Fine Motor and Sensory Nature Based Color Matching Game 2

Fine Motor and Sensory Nature Based Color Matching Game

Sharing is caring!

We absolutely love any opportunity we can get to bring the learning outdoors. Especially when it comes time for fall. There is really nothing prettier than the leaves turning colors. And it provides for a great opportunity to have a nature based color matching game.

Plus? Who doesn’t love the chance to go get paint chips!

Fine Motor and Sensory Nature Based Color Matching Game 3

Supplies Needed for Fall Nature Color Matching

  • assorted paint swatches (in Fall colors of course)
  • wooden clothespins
  • assorted fall leaves and other nature samples
  • sandwich baggies

How to do the fall nature color matching

You first step for this? Get outside and get into nature. Go on a nature walk and look for signs of fall. Things like:

  • Cooler temperatures
  • Changing leaves
  • Animals preparing to hibernate
You may also like: Learning About Leaves

As you go on this walk, start collecting leaves and other nature samples. Look for a wide variety of colors so you can truly showcase the beauty and variety of nature. 

Place your nature samples in the sandwich bags so you can preserve them for later. Then, when you return home, it’s time to look at your samples.

Talk about things like:

  • Colors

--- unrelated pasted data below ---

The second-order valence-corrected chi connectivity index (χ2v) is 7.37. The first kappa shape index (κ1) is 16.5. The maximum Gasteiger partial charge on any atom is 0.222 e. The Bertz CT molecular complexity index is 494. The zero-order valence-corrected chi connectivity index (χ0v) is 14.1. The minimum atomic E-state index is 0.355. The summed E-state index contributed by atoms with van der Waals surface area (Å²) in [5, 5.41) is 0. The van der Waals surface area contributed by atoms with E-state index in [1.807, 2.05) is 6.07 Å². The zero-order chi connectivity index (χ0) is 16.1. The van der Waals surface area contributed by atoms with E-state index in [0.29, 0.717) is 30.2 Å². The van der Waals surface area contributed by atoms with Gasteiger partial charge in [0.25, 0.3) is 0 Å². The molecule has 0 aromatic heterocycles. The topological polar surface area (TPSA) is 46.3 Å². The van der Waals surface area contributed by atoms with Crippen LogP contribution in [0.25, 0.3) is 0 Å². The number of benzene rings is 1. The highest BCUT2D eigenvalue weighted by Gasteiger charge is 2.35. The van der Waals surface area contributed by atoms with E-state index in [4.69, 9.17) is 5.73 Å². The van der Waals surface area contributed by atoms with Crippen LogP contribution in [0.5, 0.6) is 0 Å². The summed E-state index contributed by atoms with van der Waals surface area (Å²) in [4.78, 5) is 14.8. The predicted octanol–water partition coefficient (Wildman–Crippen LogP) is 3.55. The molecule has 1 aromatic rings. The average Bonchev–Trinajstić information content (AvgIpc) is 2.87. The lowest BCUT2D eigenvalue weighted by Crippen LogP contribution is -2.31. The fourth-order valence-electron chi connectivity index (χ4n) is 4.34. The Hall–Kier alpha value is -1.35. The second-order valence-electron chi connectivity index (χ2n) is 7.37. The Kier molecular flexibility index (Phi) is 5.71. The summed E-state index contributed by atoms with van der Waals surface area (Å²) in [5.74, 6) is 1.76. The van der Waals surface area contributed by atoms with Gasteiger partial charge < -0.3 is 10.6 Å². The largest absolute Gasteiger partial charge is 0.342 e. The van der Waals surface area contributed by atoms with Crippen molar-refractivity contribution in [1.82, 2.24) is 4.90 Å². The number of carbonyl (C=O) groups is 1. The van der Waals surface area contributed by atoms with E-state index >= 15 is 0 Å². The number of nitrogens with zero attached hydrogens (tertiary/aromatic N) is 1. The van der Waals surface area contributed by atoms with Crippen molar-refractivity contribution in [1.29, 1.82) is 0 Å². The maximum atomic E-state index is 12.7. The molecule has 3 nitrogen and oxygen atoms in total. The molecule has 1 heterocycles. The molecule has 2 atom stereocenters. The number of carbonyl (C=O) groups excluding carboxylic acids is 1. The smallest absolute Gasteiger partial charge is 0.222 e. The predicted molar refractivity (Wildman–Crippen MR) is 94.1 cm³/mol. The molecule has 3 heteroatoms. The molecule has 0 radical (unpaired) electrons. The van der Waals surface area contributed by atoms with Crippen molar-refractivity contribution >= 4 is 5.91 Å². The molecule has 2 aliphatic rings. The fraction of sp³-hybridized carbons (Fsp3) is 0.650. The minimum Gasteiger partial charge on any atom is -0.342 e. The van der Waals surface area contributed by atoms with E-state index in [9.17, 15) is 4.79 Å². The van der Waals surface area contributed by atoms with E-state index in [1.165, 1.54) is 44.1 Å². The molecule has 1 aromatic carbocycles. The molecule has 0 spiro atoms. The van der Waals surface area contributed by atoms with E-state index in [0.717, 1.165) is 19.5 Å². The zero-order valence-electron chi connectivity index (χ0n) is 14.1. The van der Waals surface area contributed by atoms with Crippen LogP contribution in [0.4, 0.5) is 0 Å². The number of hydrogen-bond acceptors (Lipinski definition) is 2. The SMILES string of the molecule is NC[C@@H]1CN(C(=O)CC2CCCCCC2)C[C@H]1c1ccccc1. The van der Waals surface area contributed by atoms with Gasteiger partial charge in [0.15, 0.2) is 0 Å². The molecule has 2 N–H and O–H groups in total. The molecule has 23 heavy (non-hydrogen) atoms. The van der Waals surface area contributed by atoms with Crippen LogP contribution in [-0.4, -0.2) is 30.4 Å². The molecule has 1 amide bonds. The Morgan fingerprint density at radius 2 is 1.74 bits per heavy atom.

• Shapes
  • Textures

For some children, this also presents a great time to start talking about the type of leaves that they’ve collected.

Now, take a look at the colors on the paint swatches. Talk about which ones match the samples that you’ve collected and then using the clothespins, attach the matching samples. 

Continue until you’ve matched all of your collected samples.

Fine Motor and Sensory Nature Based Color Matching Game 4

How to incorporate math into this activity

In addition to using this activity for sensory, fine motor, and nature play; you can also use this activity for math skills.

  • Counting (based on color, shape, or texture)
  • Sorting (based on color, shape, size, or texture)

You can also use these leaves for a sensory filler in a sensory bin. Just be mindful that if some of your leaves are damp; you’ll want to check in a few days to make sure that they haven’t gotten too moldy or rotten. 

The following two tabs change content below.


Content Creator at Kori at Home
Kori is an autistic mom who also happens to have ADHD and Anxiety. She is currently located in Albany, NY where she is raising a neurodivergent family. Her older daughter is non-speaking autistic (and also has ADHD and Anxiety) and her youngest daughter is HSP/Gifted. As an empath, HSP, and highly intuitive individual, Kori brings her own life experiences as an autistic woman combined with her adventures in momming to bring you the day-to-day of her life at home. Kori provides life coaching services for neurodivergent women (and those who identify as women) as well as Oracle card reading, Tarot card readings, and energy healing.

Latest posts by Kori (see all)

Notify of
Inline Feedbacks
View all comments
Would love your thoughts, please comment.x
Scroll to Top